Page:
Use of Protective Order in Litigation to Prevent Fishing Expedition

When a plaintiff or plaintiffs file a civil lawsuit against a company or companies which it claims bears liability for some damages incurred by the plaintiff(s), after the initial filings of the Complaint by the plaintiff(s) and an Answer by the defendant(s), the parties commence a period (generally but not exclusively six months in duration) of what is known as “discovery”. The discovery process basically affords all litigants the opportunity to submit questions (or interrogatories) to other parties and possible witnesses, request pertinent documents related to the matter from other parties and witnesses and conduct oral depositions in which attorneys for one side can ask other parties and witnesses questions which will be transcribed by a certified court reporter for eventual production in the form of a transcript. The “discovery” process is just what it sounds like: a chance for all parties in a civil case to get the relevant information it needs to prove or challenge a case.


When a litigant is merely an individual person, his or her legal adversary can merely submit notice of its intent to conduct a deposition in order to get that individual’s answers to questions on the record. But when one of the parties is a corporation, if its legal adversary does not specify particular individuals which work or did work for that corporation to appear at a deposition in a case, it can conduct what is known as a Rule 30(b)(6) deposition.  When a legal adversary submits notice for such a deposition to a corporate litigant then the corporation must send any of its officers or employees who may have relevant information to appear at the deposition to answer questions that relate to the inquiry.


The recent case of Peshlakai v. Ruiz, No. CIV 13-0752 JB/ACT. (Dist. Court, D. New Mexico 2014) though, demonstrates how parties cannot just make broad demands for information and then ask that all people involved with a corporate litigant appear to address all such topics. In Peshlakai, a wrongful death action against a company that operates an Applebee’s Neighborhood Grill and Bar in Santa Fe, as well as other defendants, the attorneys wanted to take Rule 30(b)(6) depositions of corporate officers. An attorney for one of the plaintiffs submitted a list of 27 topics which he sought to discuss. The company responded by seeking a Motion for Protective Order on the grounds that the requests were too broad. Even after the parties sought to reach an accommodation on the matter by submitting narrower requests, the District Court still found that the scope of the amended requests of the plaintiff’s attorney was too broad. In effect, they amounted to a fishing expedition.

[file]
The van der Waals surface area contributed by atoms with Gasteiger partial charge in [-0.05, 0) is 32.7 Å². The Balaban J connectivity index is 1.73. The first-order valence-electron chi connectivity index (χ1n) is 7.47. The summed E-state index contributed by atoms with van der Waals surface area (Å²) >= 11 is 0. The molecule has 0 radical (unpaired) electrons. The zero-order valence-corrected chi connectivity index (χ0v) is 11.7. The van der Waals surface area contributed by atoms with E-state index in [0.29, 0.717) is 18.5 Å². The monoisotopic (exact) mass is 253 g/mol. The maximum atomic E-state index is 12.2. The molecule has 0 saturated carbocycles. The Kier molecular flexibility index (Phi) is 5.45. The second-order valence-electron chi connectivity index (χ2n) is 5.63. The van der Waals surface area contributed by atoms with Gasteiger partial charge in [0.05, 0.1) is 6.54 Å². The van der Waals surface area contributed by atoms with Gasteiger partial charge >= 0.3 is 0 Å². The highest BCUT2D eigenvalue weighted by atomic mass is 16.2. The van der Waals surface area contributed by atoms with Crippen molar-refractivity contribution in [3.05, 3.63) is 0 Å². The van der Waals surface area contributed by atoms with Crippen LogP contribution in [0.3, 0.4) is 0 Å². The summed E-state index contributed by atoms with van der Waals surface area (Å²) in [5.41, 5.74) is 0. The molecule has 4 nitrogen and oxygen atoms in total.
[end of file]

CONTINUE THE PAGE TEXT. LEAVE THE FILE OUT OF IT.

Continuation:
Accordingly, the United States District Court proceeded to partially grant the motion for protective order. It found the Plaintiff’s second notice of Rule 30(b)(6) deposition submitted after the Plaintiff was instructed by the Court was almost as broad as the first notice which the Court had deemed overly expansive. It also denied a motion by the Plaintiffs for sanctions against Applebee’s. The Plaintiffs felt the attorneys for Applebee’s had improperly advised witnesses it produced at the deposition to refuse to answer certain questions. The District Court believed the plaintiff’s counsel had gone beyond the scope of discovery rules in asking some of its question.


Many parties believe that filing a lawsuit against a corporation can enable it to proceed in an unfettered fashion in seeking information from such a party but a Motion for Protective Order gives any party, corporate or otherwise, the chance to streamline the lines of inquiry to those subjects which are reasonably calculated to lead to the discovery of relevant evidence.


The attorneys at Giddens & Gatton Law, PC represent individuals in personal injury suits, business litigation and in cases of elderly and health care law in New Mexico. The firm represents businesses and individuals in post-judgment collection matters.  Giddens & Gatton Law, PC is located at 10400 Academy Road N.E., Suite 350 in Albuquerque, New Mexico. Call the office at (505) 633-6298 to set up an appointment or visit the firm’s website at